Known for the return of Spielberg’s film, Rita Moreno, the original Anita, played Doc’s widow, the owner of a candy store and drugstore that serves as the Jets’ hangout. More Moreno is a winning formula for any movie, but even here Spielberg relies on its existence to justify his superficial and reductive choices. Valentina and the late Doc are portrayed as the primitive mixed marriage of the neighborhood, and Tony lives in the basement of the store – after his release from prison, Valentina gives him a job and a place to live. Now that Tony has met Maria, he tells Valentina that he wants to be “like Doc,” a role model of masculine virtue. In planning life with Maria, he not only follows the romantic dictates of his heart, but also takes a social model.
The cast and direction of the cast in Spielberg’s film seem oddly contradictory. Natalie Wood, of course, didn’t have a role playing Maria in the original movie, and her irrepressible presence couldn’t save the bleak, narrow role. In the film Spielberg, Maria Rachel Ziegler played, a young actress whose mother is Colombian. Unlike Wood, whose singing voice has been dubbed by Marnie Nixon, Ziegler performs her songs with a strong, sensitive voice. However, Spielberg directs her to act like a Disney princess, with over-simplified facial and voice expressions that reflect one unmistakable emotion at a time. Ansel Elgort, like Tony, has boyish bewilderment in his eyes, and if Spielberg were more interested in Tony’s life than in his checklist of motives, this advantage could have been put to great use. But Elgort is seven years older than Ziegler, and his tolerance for her is almost imperceptible. There is no chemistry, nor a meaningless encounter between equals.
There wasn’t much spark between Wood and Richard Baymer (the original Tony), and Wise wasn’t exactly Hollywood’s most daring filmmaker. However, he did find some inspiring solutions to evoke emotion on screen. For starters, dancing in the gym where Tony and Maria meet is more attractive than anything else in the Spielberg movie. In Wise’s version, the gym’s walls are passionately hot, painted an angry red, and the dance itself, unlike Spielberg’s movie, is downright sexy. When Tony and Maria see each other at the original dance, the entire gym is out of focus, leaving them with a surreal kind of tunnel vision for each other. Then the gym turns into a mysterious night space and the music turns on, the whole place becomes romantic with the power of their love. In the new movie, their meeting is face to face behind the stands.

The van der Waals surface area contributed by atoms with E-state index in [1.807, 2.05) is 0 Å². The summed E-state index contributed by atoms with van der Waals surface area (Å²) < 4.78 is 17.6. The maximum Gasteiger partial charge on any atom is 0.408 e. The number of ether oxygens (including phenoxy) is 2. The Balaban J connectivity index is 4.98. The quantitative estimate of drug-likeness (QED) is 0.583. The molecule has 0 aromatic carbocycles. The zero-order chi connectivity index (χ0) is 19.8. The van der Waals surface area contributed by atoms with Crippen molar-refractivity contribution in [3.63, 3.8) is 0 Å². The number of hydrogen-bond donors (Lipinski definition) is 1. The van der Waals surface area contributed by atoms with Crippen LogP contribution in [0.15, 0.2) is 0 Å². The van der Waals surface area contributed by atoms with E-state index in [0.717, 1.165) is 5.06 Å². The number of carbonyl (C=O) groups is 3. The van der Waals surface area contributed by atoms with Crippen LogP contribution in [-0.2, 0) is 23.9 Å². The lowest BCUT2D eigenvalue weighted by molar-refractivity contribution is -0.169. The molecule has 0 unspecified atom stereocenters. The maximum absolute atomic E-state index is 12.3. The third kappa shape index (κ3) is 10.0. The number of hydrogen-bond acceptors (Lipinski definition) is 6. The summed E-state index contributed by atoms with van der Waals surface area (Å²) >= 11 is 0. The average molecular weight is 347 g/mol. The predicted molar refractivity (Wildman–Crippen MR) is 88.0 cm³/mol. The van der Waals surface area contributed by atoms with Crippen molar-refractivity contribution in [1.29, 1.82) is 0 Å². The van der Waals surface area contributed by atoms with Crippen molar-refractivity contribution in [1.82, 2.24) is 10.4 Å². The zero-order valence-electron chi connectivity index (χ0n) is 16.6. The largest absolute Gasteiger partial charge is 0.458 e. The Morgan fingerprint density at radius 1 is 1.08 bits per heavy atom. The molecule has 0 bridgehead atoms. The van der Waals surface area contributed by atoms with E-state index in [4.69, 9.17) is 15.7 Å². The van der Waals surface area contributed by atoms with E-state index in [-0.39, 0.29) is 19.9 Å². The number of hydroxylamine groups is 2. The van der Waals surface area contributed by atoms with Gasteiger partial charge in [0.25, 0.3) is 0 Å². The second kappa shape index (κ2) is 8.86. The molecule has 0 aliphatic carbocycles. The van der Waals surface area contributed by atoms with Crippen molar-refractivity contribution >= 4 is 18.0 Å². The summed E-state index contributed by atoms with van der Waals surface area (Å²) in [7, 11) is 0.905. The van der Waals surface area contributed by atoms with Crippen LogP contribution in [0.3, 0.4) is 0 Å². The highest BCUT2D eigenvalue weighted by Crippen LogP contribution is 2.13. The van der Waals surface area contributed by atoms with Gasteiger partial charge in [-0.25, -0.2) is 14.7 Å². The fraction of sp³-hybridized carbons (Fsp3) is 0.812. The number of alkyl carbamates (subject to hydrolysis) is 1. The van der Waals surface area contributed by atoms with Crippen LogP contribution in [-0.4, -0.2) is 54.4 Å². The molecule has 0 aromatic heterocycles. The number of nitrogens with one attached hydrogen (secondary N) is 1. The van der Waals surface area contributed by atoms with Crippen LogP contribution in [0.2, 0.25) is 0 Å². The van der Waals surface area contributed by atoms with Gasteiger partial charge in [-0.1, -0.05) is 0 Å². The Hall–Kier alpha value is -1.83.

The change is a symbol of Spielberg’s failure, because it is not only visual imagination and imagination that he cannot match. The best things in his version of “West Side Story” – the songs, its gravity, the standpoint of racism and class privilege – are already in the old version, while the best things in the old West Side Story are missing. There is no public insult by a white child police lieutenant, or racist yelling and outright threatening against Puerto Ricans, who reply with whistles, sarcastically, “My” tess to you. The end of the original, with restraint and simplicity, is overburdened with additional detail and grandeur. The new version conflicts with even the original’s basic sympathy. It includes a particularly strong version of the number “J, Officer Krupke,” as the planes mock informal diagnoses and sermons applied to them. and other alleged juvenile delinquents. But the 1961 movie doesn’t offer easy answers to their turbulent lives. It agrees with the song, even if by omission. By contrast, Spielberg offers the same kinds of diagnoses the song aims to ridicule – it is Krupkes himself who distinguishes The film leaves no loose ends, no ambiguity, no extravagance, no extremes. Instead, it enumerates themes and solutions with sincerity and earnestness, creating an airtight cohesion that seems to be due not to the positive composition of the drama but to the search for plausible denial in the court of critical opinion.